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'Godzilla: King of the Monsters' review: Zero stars for this devastatingly, hilariously bad flick

The legendary creature returns in "Godzilla: King of

The legendary creature returns in "Godzilla: King of the Monsters."   Credit: Warner Bros. Pictures

Zero stars

PLOT When giant creatures within the Earth come to life, humanity itself could be in danger.

CAST Kyle Chandler, Vera Farmiga, Millie Bobby Brown

RATED PG-13 (monster-violence)


BOTTOM LINE Devastatingly, hilariously bad.

Forget Russian bots or South Korean hackers — “Godzilla: King of the Monsters” is the gravest new threat to the internet. A rip-roaringly awful film, it features a cast of fine actors, a script of nonstop clunkers and a director grimly determined not to see the humor in any of it — a combination virtually guaranteed to generate comedy. Even one minute of this movie could inspire enough memes, gifs and Boomerangs to crash every server on the planet.

A good place to start might be the somber news broadcasts reminding us of “the historic tragedy that changed the world” — the trampling of San Francisco in 2014’s “Godzilla.” Next comes the obligatory scene of politicians, military brass and scientists discussing what to do about Godzilla and other “Titans.” Ken Watanabe, returning as Dr. Serizawa, gets the honor of grunting the line, “We must find a way to coexist.”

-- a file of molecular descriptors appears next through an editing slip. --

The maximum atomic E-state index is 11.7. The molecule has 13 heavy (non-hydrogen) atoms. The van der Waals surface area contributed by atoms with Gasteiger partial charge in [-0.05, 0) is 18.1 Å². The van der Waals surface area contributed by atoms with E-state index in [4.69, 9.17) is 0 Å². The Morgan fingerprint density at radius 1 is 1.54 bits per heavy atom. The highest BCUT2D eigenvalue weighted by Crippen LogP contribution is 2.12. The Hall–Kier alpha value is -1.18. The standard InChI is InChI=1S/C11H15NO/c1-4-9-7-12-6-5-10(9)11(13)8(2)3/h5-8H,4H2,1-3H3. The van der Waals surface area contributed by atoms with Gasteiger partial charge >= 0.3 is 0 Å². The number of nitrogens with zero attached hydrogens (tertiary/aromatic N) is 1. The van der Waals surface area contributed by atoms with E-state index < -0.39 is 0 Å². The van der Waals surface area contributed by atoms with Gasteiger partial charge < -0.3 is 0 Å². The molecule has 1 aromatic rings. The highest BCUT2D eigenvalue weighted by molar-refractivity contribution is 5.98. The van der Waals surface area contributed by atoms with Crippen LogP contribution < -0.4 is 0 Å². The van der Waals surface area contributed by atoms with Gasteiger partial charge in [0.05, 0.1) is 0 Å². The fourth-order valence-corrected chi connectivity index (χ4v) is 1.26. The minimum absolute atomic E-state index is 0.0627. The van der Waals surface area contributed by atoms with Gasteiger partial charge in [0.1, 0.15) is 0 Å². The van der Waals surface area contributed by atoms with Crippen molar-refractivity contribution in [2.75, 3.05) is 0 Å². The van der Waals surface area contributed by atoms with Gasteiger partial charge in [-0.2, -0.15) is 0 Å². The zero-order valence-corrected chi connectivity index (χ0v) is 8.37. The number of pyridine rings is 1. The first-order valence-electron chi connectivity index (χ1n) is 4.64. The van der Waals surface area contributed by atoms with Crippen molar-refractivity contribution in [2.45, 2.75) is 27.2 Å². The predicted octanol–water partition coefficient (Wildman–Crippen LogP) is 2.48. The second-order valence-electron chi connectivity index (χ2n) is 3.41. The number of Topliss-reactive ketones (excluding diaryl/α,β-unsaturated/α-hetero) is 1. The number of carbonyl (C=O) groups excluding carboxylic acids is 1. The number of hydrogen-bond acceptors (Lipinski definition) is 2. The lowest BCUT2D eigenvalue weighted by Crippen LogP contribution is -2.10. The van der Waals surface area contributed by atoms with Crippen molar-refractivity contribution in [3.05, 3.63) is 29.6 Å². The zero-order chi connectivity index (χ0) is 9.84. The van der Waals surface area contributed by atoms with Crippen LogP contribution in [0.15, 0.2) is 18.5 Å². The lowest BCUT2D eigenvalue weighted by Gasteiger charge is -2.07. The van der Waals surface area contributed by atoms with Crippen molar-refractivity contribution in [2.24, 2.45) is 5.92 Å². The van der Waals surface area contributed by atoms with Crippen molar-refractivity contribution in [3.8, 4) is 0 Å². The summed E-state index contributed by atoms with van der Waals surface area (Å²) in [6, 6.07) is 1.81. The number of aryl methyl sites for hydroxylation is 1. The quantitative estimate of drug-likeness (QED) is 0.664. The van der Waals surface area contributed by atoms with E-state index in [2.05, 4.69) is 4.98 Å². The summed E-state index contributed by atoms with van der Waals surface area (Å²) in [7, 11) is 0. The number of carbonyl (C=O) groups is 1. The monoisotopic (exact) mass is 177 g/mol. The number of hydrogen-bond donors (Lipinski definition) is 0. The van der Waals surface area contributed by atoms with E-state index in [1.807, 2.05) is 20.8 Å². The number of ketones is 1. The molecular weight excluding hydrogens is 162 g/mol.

This is a movie of almost audacious unoriginality; it stars Charles Dance as Alan Jonah, “a former British Army Colonel turned eco-terrorist,” as one character casually describes him. But it really excels in the squishy field of knowledge known as Movie Science. We learn a great deal about Godzilla’s “bioacoustics” and “alpha frequencies.” Evidence suggests that his rival, Monster Zero (known to fans of this franchise as Ghidorah), is an “invasive species.” Other times, we learn next to nothing, as when people on a malfunctioning submarine wonder if it can possibly be fixed. “I’m afraid not,” says an unnamed minor character, and that’s that.

Best of all are the film’s nutty protagonists, the Russell family: Emma (Vera Farmiga), who has become enthralled by Titans even though one killed her son; her husband, Mark (Kyle Chandler), who now hates Titans the way John Wayne hated American Indians in “The Searchers”; and their daughter, Maddie (Millie Bobby Brown, of Netflix’s “Stranger Things”). She’s one of those spunky teens whose bright ideas — in this case, luring Godzilla, Rodan, Mothra and Ghidorah to Fenway Park — are self-evidently terrible.

Credit for this “Airplane!”-caliber hilarity goes to director Michael Dougherty (“Krampus”) and his co-writer Zach Shields. The scene with the most potential for viral fame comes when Ziyi Zhang, as Dr. Chen, explains why Titans have been on Earth for eons yet never appear in any ancient literature. “It’s almost,” she marvels, “as if they were afraid to write it down.”

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